5. 2013: Border Defence Cooperation Agreement between India and China

3. WHY ARE TENSIONS AT A ALL TIME HIGH

At the heart of it is competing and conflicting strategic goals of both the nations. Following developments shed more light on the underlying issue:

3.1 The Darbuk-Shyokh-Daulat Beg Oldie(DSDBO) Road

  • The construction of the 255-km long Darbuk-Shyokh-Daulat Beg Oldie (DSDBO) all-weather road is probably the most important reason for the recent conflict between India and China.
  • The DSDBO Road is at an elevation of 13,000 https://images.indianexpress.com/2020/06/graph-4.jpg- 16,000 ft. It took almost 20 years for the India’s Border Roads Organisation (BRO) to build it.
  • The road connects Leh to DBO, which is the northernmost part on Indian territory in Ladakh.
  • DBO lies at base of Karakoram pass, which separates Xinjiang Autonomous Region from Ladakh.
  • The Galwan River has traditionally been a peaceful location. Recently China revamped military infrastructure constructions along the Galwan River, posing a direct threat to DSDBO Road.
  • The Global Times, a Chinese state-run media outlet held that the Galwan Valley region is a Chinese territory and according to the Chinese military, India has forced its way into the valley changing the status quo along the LAC.

3.2 The Union Territory of Ladakh

  • Last year India ended the limited autonomy of Jammu and Kashmir and Ladakh became a Union Territory on 31st of October 2019.
  • The federally administered area of Ladakh includes Aksai Chin, an area claimed by India but administered by China.

3.4 China – Pakistan Economic CorridorThe China – Pakistan Economic Corridor: India's Dual Dilemma ...

The Karakoram Highway passes through the Pakistan Occupied Kashmir, connecting Pakistan to its all-time ally China.

The highway connects China to the southern Pakistani port of Gwadar and provides China a foothold in the Arabian Sea.

China has invested $60 Billion in China Pakistan Economic corridor (CPEC) under its Belt and Road Initiative. It has been pushing aggressively for its Belt and Road Initiative and the recent strategic and geo-political developments in India have marred the Chinese ambitions.

3.3 The 2020 Border Skirmish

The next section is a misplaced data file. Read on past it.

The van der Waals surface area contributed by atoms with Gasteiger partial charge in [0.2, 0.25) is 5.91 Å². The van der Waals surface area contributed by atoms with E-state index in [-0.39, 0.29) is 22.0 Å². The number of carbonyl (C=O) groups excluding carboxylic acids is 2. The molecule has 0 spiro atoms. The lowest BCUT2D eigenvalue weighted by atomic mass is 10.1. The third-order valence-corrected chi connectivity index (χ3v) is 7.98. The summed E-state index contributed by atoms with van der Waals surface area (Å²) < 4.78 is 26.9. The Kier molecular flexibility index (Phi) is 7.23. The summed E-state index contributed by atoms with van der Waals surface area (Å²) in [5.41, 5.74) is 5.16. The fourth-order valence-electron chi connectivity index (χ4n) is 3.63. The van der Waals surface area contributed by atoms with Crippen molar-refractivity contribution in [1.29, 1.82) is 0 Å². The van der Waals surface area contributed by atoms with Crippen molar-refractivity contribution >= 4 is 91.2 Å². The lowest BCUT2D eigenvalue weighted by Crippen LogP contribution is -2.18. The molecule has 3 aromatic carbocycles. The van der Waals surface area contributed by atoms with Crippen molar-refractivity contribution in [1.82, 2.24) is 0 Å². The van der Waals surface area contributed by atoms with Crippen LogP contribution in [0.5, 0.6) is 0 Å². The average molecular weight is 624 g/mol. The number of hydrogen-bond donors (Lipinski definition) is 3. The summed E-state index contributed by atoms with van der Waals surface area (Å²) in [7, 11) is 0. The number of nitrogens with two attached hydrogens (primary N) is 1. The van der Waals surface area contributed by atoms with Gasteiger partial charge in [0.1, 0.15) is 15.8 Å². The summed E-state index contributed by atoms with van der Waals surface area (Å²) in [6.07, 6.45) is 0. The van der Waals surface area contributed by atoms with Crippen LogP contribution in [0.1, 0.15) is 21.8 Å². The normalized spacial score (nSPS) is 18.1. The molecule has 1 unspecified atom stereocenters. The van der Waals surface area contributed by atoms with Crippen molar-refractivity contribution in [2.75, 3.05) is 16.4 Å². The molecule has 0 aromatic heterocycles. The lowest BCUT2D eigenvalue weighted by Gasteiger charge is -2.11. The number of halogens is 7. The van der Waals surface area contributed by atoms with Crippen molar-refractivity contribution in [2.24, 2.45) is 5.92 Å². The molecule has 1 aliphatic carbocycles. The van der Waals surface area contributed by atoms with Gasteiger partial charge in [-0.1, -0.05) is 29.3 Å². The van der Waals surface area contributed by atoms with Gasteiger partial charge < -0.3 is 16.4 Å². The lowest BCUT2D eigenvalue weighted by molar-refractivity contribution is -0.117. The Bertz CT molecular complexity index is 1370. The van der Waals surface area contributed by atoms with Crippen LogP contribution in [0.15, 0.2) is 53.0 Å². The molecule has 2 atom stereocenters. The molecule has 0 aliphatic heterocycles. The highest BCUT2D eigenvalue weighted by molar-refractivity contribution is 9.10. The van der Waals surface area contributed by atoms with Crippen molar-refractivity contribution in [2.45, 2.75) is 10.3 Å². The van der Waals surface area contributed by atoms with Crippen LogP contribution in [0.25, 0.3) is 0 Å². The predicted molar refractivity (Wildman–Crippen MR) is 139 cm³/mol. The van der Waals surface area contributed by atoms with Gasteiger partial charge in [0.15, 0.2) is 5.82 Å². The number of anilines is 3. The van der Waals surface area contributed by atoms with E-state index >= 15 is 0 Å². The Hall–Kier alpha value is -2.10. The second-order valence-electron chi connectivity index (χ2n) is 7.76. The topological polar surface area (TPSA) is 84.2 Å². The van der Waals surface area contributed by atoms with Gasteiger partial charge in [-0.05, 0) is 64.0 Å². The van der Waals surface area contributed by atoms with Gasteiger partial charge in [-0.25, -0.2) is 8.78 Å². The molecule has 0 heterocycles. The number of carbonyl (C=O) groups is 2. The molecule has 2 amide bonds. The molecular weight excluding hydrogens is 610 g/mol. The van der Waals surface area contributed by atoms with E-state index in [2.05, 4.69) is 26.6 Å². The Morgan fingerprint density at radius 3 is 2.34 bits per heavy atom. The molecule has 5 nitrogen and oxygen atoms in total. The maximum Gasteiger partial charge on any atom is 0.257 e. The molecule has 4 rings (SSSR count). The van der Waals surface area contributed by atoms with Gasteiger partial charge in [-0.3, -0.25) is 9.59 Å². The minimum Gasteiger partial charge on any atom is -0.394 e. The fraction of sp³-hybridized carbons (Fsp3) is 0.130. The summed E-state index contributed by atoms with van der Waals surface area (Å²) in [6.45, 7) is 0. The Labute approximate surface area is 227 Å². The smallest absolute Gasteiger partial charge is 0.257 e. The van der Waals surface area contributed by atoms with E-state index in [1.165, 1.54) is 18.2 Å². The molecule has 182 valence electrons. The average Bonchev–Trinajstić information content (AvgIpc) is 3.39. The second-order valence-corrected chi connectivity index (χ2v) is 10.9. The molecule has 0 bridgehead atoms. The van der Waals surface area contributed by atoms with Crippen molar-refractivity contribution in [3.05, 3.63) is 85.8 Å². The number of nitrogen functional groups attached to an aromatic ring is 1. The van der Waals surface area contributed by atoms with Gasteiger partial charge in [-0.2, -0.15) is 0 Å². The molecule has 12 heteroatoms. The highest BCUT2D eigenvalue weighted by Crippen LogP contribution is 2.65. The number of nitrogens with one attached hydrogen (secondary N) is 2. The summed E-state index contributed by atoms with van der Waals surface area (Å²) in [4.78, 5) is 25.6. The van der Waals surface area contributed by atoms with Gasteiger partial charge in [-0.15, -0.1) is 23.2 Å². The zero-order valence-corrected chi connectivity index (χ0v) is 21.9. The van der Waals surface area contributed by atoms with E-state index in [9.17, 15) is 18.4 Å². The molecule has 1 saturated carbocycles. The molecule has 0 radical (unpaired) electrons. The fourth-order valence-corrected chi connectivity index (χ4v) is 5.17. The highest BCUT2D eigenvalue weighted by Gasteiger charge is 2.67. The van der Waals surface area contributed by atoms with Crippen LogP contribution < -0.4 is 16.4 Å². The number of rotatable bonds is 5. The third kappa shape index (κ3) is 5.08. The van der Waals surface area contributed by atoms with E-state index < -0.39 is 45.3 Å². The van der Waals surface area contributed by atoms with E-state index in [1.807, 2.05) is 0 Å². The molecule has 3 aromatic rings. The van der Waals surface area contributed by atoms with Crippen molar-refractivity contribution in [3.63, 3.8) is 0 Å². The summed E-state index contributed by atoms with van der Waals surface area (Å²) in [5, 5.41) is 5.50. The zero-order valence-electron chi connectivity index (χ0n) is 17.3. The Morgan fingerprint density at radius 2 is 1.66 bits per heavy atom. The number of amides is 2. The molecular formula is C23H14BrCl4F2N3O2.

• The first standoff in 2020 took place on 5 May which soldiers clashing at PangongTsowhich is a lake that extends from India to the Tibetan Autonomous Region, China. The LAC passes through the Pangong Tso.
  • Later again in May, the soldiers clashed again in Sikkim.
  • The third skirmish took place in Eastern Ladakh when Chinese troops had entered the Indian territory in the Galwan River valley objecting the construction of a road branching off from the Darbuk–Shyok–DBO Road into Galwan valley.
  • There are reports of huge development in Chinese military infrastructure including military-style bunkers, military trucks, and road-building equipment.
  • Diplomatic talks for de-escalation were underway when the 15 June incident took place in Galwan Valley leading to the killing of 20 India Soldiers.

4. ESCALATING CHINESE BORDER CONFLICTS WITH OTHER NATIONS

  • Sun Tzu, the Chinese military general, strategist, writer and philosopher held that, “The supreme art of war is to subdue the enemy without fighting”.
  • China seems to be using this dictum to act while leaders around the world are distraught and engaged in fighting the COVID-19 pandemic.
    • Recently China intercepted and detained Vietnamese fishing boats near the Paracel archipelago
    • Declared two new municipal districts to control the disputed islands.
    • Published Chinese names of 80 geographic and underwater features in South China Sea.
    • Imposed a fishing moratorium on other countries.
    • Intruded into Malaysia’s Exclusive Economic Zone.
    • Crossed themedianlineintheTaiwan Strait.
    • Harassed commercial vessels from the Philippines.

5. GOING FORWARD

5.1 Importance of the region for India

  • Ladakh is strategically very important to India. It has the Siachen glacier where Kargil conflict took place. “Operation Meghdoot” was launched in 1984 to capture the Siachen Glacier and it has since, played a central role in India's security spectrum.
  • West of the Glacier lies Pakistan-occupied Gilgit Baltistan, East of it lies China-occupied Aksai Chin.
  • The Indian Army has maintained a strong presence in the Glacier to ensure peace in the region.

5.2 Pakistan and Chinese Ideology

  • Pakistan constantly pursues the policy of “bleeding India by a thousand cuts”.
  • China has been tactically nibbling away land, by taking recourse to the deceptive rubric of “perception of claimlines”.
  • Mao Zedong had said that Tibet (Xizang) is China’s right-hand palm which is detached from its five fingers of Ladakh, Nepal, Sikkim, Bhutan and NEFA (Arunachal).
  • The Chinese establishment aim to reclaim theso called “MiddleKingdom”, which according to the Chinese was taken away by the foreign powers when China was at its weakest in the 1950s.

5.3 The way forward for India

  • India cannot propagate peace at the cost of its territorial integrity. Indian hospitality and call for peace under Wuhan spirit and Mahabalipuram meeting has not been reciprocated by China which continues with its old aggressive and expansionist ways.